are given by Eq. (6b). The eﬀect of domain size and the mesh on maximum groove depths has

been investigated. In computation, symmetry about x–z plane has been utilized in three-dimen-

sional analyses.

Table 1 shows two-dimensional results on the maximum groove depths as the mesh is reﬁned

and the domain is increased proportionally. The mesh of 20 · 15 elements in 2D with the domain

size of 32 · 50 can be taken as converged results. Further, the result for domain sizes of 16 · 50

(not shown here) has been computed that is very close to the result for the case of 32 · 50. This

suggests that the domain size L

x

= 16 is good enough for accurate results.

x

y

z

Fig. 4. Heat transfer in three directions at the cutting front.

946 M.J. Kim / Applied Mathematical Modelling 29 (2005) 938–954

Table 2 shows three-dimensional maximum groove depths as the mesh is doubled from left to

right and the domain is increased proportionally to check the convergence with location of semi-

inﬁnite elements. Also, the number of elements in x- and y-directions from top to bottom shows

the convergence. The mesh of 20 · 10 · 15 elements with the domain size of 32 · 16 · 50 yields

reasonably converged results for this case. The values with * show very close results to preceding

values indicating that domain size of L

x

· L

y

= 32 · 16 is good enough for semi-inﬁnite dimen-

sions in x- and y-directions. Modest et al. [17] predicted the max groove depth of roughly 10 in

their semi-analytical analysis that is higher than the current numerical results.

In Fig. 5 the max groove depths and temperature errors are shown during the iteration as well

as the convergence in the error domain. In Fig. 6 the groove shape and temperature distribution

with the half domain for the case 40 · 20 · 15 mesh in Table 2 are shown. Figs. 5(e) and 6(c) show

that the temperature is more closely distributed in front of the moving laser showing the Doppler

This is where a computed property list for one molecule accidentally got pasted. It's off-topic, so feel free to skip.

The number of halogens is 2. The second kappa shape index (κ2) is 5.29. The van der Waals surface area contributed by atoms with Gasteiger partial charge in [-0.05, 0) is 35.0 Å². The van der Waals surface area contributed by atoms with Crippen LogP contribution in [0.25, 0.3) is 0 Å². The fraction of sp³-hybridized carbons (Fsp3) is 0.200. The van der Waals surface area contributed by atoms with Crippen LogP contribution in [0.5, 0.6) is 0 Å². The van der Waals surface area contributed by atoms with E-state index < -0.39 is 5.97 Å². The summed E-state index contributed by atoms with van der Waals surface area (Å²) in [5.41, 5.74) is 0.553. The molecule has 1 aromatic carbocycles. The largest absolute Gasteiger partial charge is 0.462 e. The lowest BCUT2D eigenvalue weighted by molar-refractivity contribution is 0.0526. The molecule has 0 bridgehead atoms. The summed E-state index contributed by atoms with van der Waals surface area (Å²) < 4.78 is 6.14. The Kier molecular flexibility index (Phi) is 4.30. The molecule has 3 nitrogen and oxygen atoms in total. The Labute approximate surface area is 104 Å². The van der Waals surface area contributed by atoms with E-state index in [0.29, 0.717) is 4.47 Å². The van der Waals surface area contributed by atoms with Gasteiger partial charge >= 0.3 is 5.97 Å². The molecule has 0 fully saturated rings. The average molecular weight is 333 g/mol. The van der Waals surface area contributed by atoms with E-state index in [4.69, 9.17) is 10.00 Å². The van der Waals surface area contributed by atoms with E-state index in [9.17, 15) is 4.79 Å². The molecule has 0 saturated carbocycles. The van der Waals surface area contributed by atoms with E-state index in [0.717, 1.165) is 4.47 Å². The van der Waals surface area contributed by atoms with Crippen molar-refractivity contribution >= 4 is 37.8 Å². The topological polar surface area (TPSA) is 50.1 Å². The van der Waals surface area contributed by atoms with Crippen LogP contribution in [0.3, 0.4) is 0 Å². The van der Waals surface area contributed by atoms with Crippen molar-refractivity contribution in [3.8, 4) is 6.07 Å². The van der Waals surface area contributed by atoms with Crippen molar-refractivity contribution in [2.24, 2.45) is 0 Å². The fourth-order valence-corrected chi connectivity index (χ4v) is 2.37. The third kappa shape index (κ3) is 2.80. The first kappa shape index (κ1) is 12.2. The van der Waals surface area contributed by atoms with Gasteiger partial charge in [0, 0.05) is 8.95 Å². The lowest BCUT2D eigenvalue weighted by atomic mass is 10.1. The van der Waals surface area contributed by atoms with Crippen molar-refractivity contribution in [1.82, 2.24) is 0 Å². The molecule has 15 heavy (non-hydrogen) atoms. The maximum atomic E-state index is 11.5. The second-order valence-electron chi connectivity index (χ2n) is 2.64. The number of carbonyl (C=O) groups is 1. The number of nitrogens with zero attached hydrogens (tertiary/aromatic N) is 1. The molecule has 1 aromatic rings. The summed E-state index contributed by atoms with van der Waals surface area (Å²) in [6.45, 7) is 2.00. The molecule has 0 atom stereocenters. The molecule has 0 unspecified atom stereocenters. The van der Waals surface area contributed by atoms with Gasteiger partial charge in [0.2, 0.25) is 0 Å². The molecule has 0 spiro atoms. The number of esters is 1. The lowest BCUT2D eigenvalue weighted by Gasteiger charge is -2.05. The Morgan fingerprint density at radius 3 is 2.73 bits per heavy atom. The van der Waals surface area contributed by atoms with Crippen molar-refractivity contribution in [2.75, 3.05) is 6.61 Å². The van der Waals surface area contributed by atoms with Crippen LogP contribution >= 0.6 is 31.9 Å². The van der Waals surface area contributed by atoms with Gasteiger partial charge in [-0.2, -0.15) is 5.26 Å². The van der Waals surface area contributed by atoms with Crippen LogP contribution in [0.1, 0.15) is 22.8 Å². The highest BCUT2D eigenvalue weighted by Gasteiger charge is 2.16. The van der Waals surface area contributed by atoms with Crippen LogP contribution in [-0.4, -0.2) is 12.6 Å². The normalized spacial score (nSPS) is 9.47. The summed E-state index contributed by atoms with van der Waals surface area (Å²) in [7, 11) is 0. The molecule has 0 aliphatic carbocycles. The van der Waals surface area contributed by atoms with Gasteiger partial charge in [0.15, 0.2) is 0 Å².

eﬀect due to the moving source. It is interesting to see the caved-in contour plot at the bottom of

the groove on the laser receding side. This suggests that the groove bottom cools down faster than

the side surfaces.

Further, the eﬀect of number of integration points on maximum groove depths was also inves-

tigated for semi-inﬁnite elements (not shown here). The results suggest that the specimen size of 16

and 8 in x- and y-directions is good for semi-inﬁnite elements with two integration points. And

consequently these values are used in the current analyses.

Table 3 shows the case with N

k

= 0.01. The convergence can be observed with 40 · 20 · 15

mesh. The present numerical results for maximum groove depth predict smaller value than the

value 80 by Modest et al. [17].

Figs. 7 and 8 show typical changes of maximum groove depths, temperature and position

errors, the temperature distribution, and the groove shape for the case of mesh 40 · 20 · 60 in

Table 2

Eﬀects of mesh and size of specimen on maximum groove depths with U = 1, Bi = 10

À4

, N

e

= 10

À2

, N

k

= 0.1

3D L

x

· L

y

· L

z

16 · 8 · 25 32 · 16 · 50 64 · 32 · 100

Starting N

x

· N

y

· N

z

10 · 5 · 15 7.61915 7.38836 7.30045

7.38839

*

7.30045

*

20 · 10 · 15 6.01683 5.765111 5.74619

*

40 · 20 · 15 5.80948 5.765111

*

*

The values are computed only increasing z-dimension from the preceding cases.

Table 1

Eﬀects of mesh and size of specimen on maximum groove depths with U = 1, Bi = 10

À4

, N

e

= 10

À2

, N

k

= 0.1

2D L

x

· L

z